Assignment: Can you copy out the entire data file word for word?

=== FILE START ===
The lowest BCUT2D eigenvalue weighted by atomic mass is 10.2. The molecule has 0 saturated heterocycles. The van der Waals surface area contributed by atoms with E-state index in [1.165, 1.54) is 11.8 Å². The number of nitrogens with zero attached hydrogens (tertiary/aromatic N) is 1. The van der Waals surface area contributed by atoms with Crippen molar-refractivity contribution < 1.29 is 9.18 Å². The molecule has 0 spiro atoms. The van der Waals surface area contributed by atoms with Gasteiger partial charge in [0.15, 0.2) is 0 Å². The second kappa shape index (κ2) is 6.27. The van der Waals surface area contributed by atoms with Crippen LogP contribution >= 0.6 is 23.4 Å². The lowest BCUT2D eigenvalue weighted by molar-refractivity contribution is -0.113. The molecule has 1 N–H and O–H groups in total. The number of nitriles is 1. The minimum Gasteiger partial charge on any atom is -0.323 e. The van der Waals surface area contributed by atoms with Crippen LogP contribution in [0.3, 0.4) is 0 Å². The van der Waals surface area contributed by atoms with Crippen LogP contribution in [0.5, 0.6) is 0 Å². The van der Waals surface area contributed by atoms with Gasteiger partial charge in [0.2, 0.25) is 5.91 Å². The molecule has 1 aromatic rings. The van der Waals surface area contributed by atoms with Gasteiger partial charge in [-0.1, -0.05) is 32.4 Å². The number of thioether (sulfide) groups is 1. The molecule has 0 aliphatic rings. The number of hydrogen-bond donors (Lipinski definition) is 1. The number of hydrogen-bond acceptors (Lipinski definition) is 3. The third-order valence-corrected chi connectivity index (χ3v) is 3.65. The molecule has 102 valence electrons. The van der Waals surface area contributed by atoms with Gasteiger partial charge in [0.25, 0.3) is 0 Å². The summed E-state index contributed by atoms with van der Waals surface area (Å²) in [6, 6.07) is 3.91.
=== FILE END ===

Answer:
The lowest BCUT2D eigenvalue weighted by atomic mass is 10.2. The molecule has 0 saturated heterocycles. The van der Waals surface area contributed by atoms with E-state index in [1.165, 1.54) is 11.8 Å². The number of nitrogens with zero attached hydrogens (tertiary/aromatic N) is 1. The van der Waals surface area contributed by atoms with Crippen molar-refractivity contribution < 1.29 is 9.18 Å². The molecule has 0 spiro atoms. The van der Waals surface area contributed by atoms with Gasteiger partial charge in [0.15, 0.2) is 0 Å². The second kappa shape index (κ2) is 6.27. The van der Waals surface area contributed by atoms with Crippen LogP contribution >= 0.6 is 23.4 Å². The lowest BCUT2D eigenvalue weighted by molar-refractivity contribution is -0.113. The molecule has 1 N–H and O–H groups in total. The number of nitriles is 1. The minimum Gasteiger partial charge on any atom is -0.323 e. The van der Waals surface area contributed by atoms with Crippen LogP contribution in [0.3, 0.4) is 0 Å². The van der Waals surface area contributed by atoms with Crippen LogP contribution in [0.5, 0.6) is 0 Å². The van der Waals surface area contributed by atoms with Gasteiger partial charge in [0.2, 0.25) is 5.91 Å². The molecule has 1 aromatic rings. The van der Waals surface area contributed by atoms with Gasteiger partial charge in [-0.1, -0.05) is 32.4 Å². The number of thioether (sulfide) groups is 1. The molecule has 0 aliphatic rings. The number of hydrogen-bond donors (Lipinski definition) is 1. The number of hydrogen-bond acceptors (Lipinski definition) is 3. The third-order valence-corrected chi connectivity index (χ3v) is 3.65. The molecule has 102 valence electrons. The van der Waals surface area contributed by atoms with Gasteiger partial charge in [0.25, 0.3) is 0 Å². The summed E-state index contributed by atoms with van der Waals surface area (Å²) in [6, 6.07) is 3.91.